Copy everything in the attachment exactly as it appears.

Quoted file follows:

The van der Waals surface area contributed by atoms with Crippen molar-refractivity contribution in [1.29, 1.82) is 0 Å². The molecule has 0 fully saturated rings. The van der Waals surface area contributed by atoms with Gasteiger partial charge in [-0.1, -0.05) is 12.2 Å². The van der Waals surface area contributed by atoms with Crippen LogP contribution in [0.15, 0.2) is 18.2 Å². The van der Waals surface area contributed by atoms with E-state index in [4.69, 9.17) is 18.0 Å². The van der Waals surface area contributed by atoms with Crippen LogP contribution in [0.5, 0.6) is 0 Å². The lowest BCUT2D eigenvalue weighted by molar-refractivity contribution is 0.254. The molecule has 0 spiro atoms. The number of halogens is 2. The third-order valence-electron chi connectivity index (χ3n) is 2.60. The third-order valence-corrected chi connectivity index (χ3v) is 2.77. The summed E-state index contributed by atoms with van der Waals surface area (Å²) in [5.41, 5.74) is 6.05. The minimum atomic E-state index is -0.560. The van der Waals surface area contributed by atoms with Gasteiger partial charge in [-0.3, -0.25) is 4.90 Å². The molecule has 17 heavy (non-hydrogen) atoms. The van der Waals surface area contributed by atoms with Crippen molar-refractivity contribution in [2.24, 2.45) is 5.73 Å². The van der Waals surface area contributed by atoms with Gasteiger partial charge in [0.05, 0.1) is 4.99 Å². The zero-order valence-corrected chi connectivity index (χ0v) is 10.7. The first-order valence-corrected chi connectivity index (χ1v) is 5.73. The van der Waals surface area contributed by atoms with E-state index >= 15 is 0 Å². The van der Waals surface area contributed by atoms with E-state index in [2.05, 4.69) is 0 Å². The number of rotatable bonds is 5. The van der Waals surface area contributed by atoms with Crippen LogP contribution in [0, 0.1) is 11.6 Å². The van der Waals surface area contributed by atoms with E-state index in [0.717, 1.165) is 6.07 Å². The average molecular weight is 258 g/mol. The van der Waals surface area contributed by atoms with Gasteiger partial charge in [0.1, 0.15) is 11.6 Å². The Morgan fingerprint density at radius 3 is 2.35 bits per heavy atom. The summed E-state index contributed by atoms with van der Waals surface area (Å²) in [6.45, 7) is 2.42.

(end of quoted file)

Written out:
The van der Waals surface area contributed by atoms with Crippen molar-refractivity contribution in [1.29, 1.82) is 0 Å². The molecule has 0 fully saturated rings. The van der Waals surface area contributed by atoms with Gasteiger partial charge in [-0.1, -0.05) is 12.2 Å². The van der Waals surface area contributed by atoms with Crippen LogP contribution in [0.15, 0.2) is 18.2 Å². The van der Waals surface area contributed by atoms with E-state index in [4.69, 9.17) is 18.0 Å². The van der Waals surface area contributed by atoms with Crippen LogP contribution in [0.5, 0.6) is 0 Å². The lowest BCUT2D eigenvalue weighted by molar-refractivity contribution is 0.254. The molecule has 0 spiro atoms. The number of halogens is 2. The third-order valence-electron chi connectivity index (χ3n) is 2.60. The third-order valence-corrected chi connectivity index (χ3v) is 2.77. The summed E-state index contributed by atoms with van der Waals surface area (Å²) in [5.41, 5.74) is 6.05. The minimum atomic E-state index is -0.560. The van der Waals surface area contributed by atoms with Gasteiger partial charge in [-0.3, -0.25) is 4.90 Å². The molecule has 17 heavy (non-hydrogen) atoms. The van der Waals surface area contributed by atoms with Crippen molar-refractivity contribution in [2.24, 2.45) is 5.73 Å². The van der Waals surface area contributed by atoms with Gasteiger partial charge in [0.05, 0.1) is 4.99 Å². The zero-order valence-corrected chi connectivity index (χ0v) is 10.7. The first-order valence-corrected chi connectivity index (χ1v) is 5.73. The van der Waals surface area contributed by atoms with E-state index >= 15 is 0 Å². The van der Waals surface area contributed by atoms with E-state index in [2.05, 4.69) is 0 Å². The number of rotatable bonds is 5. The van der Waals surface area contributed by atoms with Crippen LogP contribution in [0, 0.1) is 11.6 Å². The van der Waals surface area contributed by atoms with E-state index in [0.717, 1.165) is 6.07 Å². The average molecular weight is 258 g/mol. The van der Waals surface area contributed by atoms with Gasteiger partial charge in [0.1, 0.15) is 11.6 Å². The Morgan fingerprint density at radius 3 is 2.35 bits per heavy atom. The summed E-state index contributed by atoms with van der Waals surface area (Å²) in [6.45, 7) is 2.42.